Thanksgiving, Christmas, and on to New Year's: What better time for families to come together? Or is it to come apart quietly at the seams? A bit of both to judge from Michael Knight's The Holiday Season (Grove Press), which combines two novellas: One itself is entitled The Holiday Season ; the other is called Love at the End of the Year. First, though, a word about Michael Knight.
He's a Southerner born, bred, and educated — home state: Alabama; schooling: Hampden-Sydney College, the University of Southern Mississippi, and the University of Virginia. In 2005, he was named John and Renee Grisham Emerging Southern Writer at the University of Mississippi in Oxford. Today, he heads the creative-writing program at the University of Tennessee in Knoxville.
Knight's known for his Southern-set novel ( Divining Rod ) and two collections of short stories ( Dogfight: And Other Stories ; Goodnight, Nobody ). He's known too for winning awards, including one from the Fellowship of Southern Writers in 1999.
So, how much more Southern can an author get? Depends on what you mean by "Southern author."
In an interview for "Inside Ole Miss," Tom Franklin, writer-in-residence at the University of Mississippi, called Knight a non-Southern Southern writer — meaning, in Franklin's words, "he's someone who can get at the mysteries of human nature without using trailers, shotguns, rotgut, or dead mules."
True enough. In The Holiday Season , there's not a trailer or shotgun in sight. (Though a pistol does get fired for fun.) Same with rotgut. (Knight's characters are a cut above and go for scotch, gin and tonic, and chardonnay.) Dead mules? Not a one. This is the white-collar New South, upper-middle-class division. But the mysteries of human nature . . . they're as old as the hills.
Take the Posey men in The Holiday Season . Jeff lives in Mobile, Alabama, in a house that's seen better days. Jeff's seen better days too. Onetime lawyer, longtime city councilman, now he's retired — living alone after his wife died and observing the cocktail hour most any hour of the day. He's got a son, Ted, age 37, an attorney living the good life with his wife and twin girls just across the bay in Point Clear. And he's got an unmarried son, Frank, age 33, who's never made a name for himself at all — unless you count that name among the players in a traveling Shakespeare company. (The audience: uncomprehending high-school students.)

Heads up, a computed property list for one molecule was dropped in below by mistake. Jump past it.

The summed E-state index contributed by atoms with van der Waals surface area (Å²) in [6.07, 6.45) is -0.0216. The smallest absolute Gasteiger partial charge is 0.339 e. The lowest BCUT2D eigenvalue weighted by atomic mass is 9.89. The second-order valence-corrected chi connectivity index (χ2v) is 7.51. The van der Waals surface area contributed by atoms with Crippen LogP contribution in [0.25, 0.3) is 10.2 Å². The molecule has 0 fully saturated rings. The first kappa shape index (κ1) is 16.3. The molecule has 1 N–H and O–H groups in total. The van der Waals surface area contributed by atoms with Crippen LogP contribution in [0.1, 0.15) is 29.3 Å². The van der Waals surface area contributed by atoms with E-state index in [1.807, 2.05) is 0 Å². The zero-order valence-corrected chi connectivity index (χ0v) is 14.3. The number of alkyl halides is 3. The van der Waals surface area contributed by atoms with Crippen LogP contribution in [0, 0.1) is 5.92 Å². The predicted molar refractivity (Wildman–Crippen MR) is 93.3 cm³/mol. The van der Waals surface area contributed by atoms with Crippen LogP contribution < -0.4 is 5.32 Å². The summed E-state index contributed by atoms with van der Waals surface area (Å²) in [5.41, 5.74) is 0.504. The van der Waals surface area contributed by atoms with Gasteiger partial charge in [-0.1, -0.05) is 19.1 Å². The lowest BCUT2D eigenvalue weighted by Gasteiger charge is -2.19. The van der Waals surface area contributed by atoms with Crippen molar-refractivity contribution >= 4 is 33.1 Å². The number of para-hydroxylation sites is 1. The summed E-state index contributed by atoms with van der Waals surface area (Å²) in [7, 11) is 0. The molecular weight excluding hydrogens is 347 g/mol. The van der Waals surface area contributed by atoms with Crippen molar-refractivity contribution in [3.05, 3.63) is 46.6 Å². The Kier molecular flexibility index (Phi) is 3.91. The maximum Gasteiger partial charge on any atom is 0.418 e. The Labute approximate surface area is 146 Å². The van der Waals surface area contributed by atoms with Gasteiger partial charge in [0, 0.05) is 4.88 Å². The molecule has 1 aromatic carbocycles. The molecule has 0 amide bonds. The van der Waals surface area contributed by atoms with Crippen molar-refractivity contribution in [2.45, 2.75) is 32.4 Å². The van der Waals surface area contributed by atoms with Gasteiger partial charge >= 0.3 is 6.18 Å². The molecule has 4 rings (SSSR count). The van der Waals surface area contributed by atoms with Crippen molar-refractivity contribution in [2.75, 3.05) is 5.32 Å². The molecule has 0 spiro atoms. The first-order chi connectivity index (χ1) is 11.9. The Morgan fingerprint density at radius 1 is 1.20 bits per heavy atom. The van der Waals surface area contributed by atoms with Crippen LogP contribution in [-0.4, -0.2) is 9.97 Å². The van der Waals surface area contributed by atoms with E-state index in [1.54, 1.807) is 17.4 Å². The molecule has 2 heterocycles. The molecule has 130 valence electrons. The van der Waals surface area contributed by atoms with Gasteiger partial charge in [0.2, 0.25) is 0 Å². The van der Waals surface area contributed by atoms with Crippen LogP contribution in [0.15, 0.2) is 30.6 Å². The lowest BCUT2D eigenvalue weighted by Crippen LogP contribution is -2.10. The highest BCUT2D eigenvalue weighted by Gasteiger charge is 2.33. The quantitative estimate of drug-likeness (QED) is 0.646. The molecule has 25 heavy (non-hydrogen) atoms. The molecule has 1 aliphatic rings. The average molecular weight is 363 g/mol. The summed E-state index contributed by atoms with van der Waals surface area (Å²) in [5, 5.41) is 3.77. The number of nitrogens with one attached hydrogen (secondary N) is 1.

What's the big deal in The Holiday Season ? Nothing earth-shattering. Just Thanksgiving, followed by Christmas, followed by a new year in the life of Frank Posey, who's the one narrating this tale, a winter's tale that even Frank has to admit has "no clear resolution and likely never would."
Missed connections between father and sons. Missed opportunities between brother and brother. A mourned wife and mother. Add those to the friction when this nuclear family of three can't even see eye-to-eye on where to spend Thanksgiving and Christmas. Sounds petty? It is. True to life? It is, with Knight getting every complicating detail down simply and just right.
How's this, though, for complicated? In Love at the End of the Year , Katie and Hugh Butter are on their way to Paul and Haley Marchand's New Year's Eve party when Katie calmly announces to Hugh that she's leaving him. Meanwhile, their 12-year-old son Evan is holed up in his room watching pornography on his computer, but he's also thinking of his classmate, Lulu Fountain. Evan's sister, Nicole, who is 8, sits watching TV with her sitter, Miss Anita, while Miss Anita considers opening another miniature bottle of Peppermint Schnapps. (It is New Year's Eve.)
Lulu, for her part, has just left her mother, Stella Fountain, a note informing her that Lulu has run away from home, but she fails to add that she's running into the arms of Ike Tiptoe, her 17-year-old boyfriend. Boyd, Stella's former husband, for his part, runs right over to Stella's to see what can be done, even though he has a blind date with a woman named Esmerelda Daza, a real knockout who's meeting Boyd at the Marchands'.